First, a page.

" I said to her, why don't you just leave him? You're still young! You need to be happy."
"That is so true. I was telling my sister the same thing the other day. Her husband is just so...."

Men laying on the weight benches with their feet propped up recapped the recent soccer game with their spotter buddies.

"....absolute shit! Seriously man, I don't know what he was thinking."
"No, no, no. He had no choice. I mean, if I were him, I would've..."

It was a an impenetrable wall of mindless chatter all around me. People SAT on machines, people STOOD by the water fountains, people LEANED on the stair was insane! I thought I could simply power through it all. I trucked through my whole routine but, inevitably, someone would suck me into a mindless conversation as I (very unsexily) sweated my brains out.

Running on the treadmill: (looking at the TV in front of us) Do you really think that the U.S. economy will be able to recover after this downturn? I think America is on the way down. Don't you?

Working my tricepts: Where are you from? Santa Catarina? No, wait. Don't tell me....Argentina?

Doing crunches: You are so lucky you are young! Look at all the fat on my ass! Seriously, look at it. I used to have a nice little ass like you when I was 20-something...

AGHHHH!!!! Leave me alone! I just want to wear myself out in peace! I want to be free to get sweaty, look ugly and have no one pay attention to me, damnit!! Is that too much to ask?


So, I've slowly and reluctantly found myself adapting to my strange surroundings. I have indeed purchased spandex. Quite a bit, actually. And I wear makeup....(sigh)...but only powder and concealer...ok, some mascara too. Oh the shame! And....I talk to people. I chat with the guy who first showed me around, I chat with the front desk girls, I chat with the women in the cool-down room. It's ridiculous. I'm ridiculous. But what can you do? When in Spandexland, one can only slap on a headband, pick out that annoying wedgie, be on guard for camel-toe and keep singing along to the 80s pop music.

Until next time...

Friday, July 29, 2011

The Hunt for Boston Cremes

One thing that has surprised me about my time outside of the U.S. is the sudden, urgent desire to eat certain foods. These foods are, usually, things that I know to be nearly impossible to find in Brazil or so out-of-the-way and expensive that it's only worth getting once. I can't help it, though. I get obsessed and check every webpage, ask every neighbor and read every restaurant review I can find just to get that certain "fix". Anyone who knows me, understands my love affair with food. I like to think that I'm a pretty healthy eater. However, my cravings here have channeled the junkiest of American-style junk food. I'm not sure what this says about me, my body or my mental state but, it's been interesting to discover what things are truly "international" and what just doesn't translate across cultures.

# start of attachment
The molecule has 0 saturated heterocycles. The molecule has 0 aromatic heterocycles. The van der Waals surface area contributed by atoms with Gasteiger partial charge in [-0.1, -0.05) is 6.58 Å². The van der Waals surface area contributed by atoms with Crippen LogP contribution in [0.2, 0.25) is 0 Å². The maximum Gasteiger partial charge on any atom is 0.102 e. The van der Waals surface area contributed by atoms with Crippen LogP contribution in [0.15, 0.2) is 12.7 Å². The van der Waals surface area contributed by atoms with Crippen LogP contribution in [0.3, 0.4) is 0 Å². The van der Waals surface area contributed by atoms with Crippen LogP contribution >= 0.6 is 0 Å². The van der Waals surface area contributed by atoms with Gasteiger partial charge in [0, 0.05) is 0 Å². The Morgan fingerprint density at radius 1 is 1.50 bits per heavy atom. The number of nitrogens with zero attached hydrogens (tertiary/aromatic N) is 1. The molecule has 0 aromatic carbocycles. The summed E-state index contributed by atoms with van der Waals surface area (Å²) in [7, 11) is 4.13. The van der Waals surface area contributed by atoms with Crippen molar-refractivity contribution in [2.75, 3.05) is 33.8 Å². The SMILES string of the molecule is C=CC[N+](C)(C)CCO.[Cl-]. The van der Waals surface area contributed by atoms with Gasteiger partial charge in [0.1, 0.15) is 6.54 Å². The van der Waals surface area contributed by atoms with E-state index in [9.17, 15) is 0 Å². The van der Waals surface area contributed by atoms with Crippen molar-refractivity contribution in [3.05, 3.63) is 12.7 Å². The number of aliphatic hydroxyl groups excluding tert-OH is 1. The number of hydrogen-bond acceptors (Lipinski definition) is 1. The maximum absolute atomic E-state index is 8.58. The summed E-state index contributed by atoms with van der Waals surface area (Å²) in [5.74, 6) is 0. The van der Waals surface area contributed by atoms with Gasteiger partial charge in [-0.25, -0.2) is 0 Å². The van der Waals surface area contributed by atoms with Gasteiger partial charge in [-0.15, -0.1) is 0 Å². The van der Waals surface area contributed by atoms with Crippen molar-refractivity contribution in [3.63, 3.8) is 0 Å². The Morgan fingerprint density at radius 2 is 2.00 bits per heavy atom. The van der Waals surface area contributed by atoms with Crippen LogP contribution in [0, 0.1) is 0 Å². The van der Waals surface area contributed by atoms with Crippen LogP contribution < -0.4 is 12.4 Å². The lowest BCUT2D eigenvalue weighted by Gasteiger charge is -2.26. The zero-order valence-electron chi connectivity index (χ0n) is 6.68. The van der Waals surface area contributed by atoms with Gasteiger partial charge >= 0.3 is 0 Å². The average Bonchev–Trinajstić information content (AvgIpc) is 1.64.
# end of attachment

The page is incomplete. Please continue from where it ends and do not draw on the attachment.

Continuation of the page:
Some easy-to-find comfort foods:

KFC- I LOVE, LOVE, LOVE fried chicken. Luckily, KFC has taken hold in Rio and doesn't appear to be letting go anytime soon. And with all the fatty sides I want!

McDonalds- The most international of national fast food chains, this place is almost as easy to find in Rio as it is at home. Hamburgers and fries are so, so common.

Ice cream- Brazilians have an insane sweet tooth. You can find tons of places with a plethora of flavors that still haven't been dreamt of in the U.S.-- sweet corn flavor in a waffle cone, anyone? It's super tasty.

Some you-will-spend-your-life-searching-for-the-real-thing-in-Rio comfort foods:

Mexican food- Ironic, yes I know. Brazilians simply don't get the beauty of tortilla chips, fresh salsa picante, guacamole and sour cream. Forget about Chipotle-style burritos and quesadillas on the cheap. There are Mexican food places but the salsa is more like ketchup and not spicy, the guacamole is runny and the sour cream is more toward heavy cream. All in all, very unsatisfying and supremely disappointing.

Doughnuts- This has been my latest quest. For some reason, I have been absolutely dying for a Krispy Kreme-style glazed doughnut. I was shocked to discover that Brazilians-- the lovers of all things sweet-- are not even aware of the fatty goodness of a good doughnut! After a great deal of research, I found one place, ONE, in the whole city that had them. A kiosk in the malls in Tijuca and Barra called Cafe Donuts. While I failed in my search for a simple, glazed doughnut, I did manage to have a passable Boston Creme. It was enough to hold me over until my next U.S. visit.

Bagels- Again, for a nation that adores bread in almost all shapes, sizes and flavors-- no bagels? Really? Out of all the hundreds of cafes in the city, not one sells bagels-- and forget about cream cheese. Lox? You're dreaming. I recently found a blog that gave me hope; Daily Life In Rio mentions the existence of one place that claims to have bagels. I'll have to check it out and judge for myself. Often, places here say that they "have" something but, when it arrives, it's far from the real thing.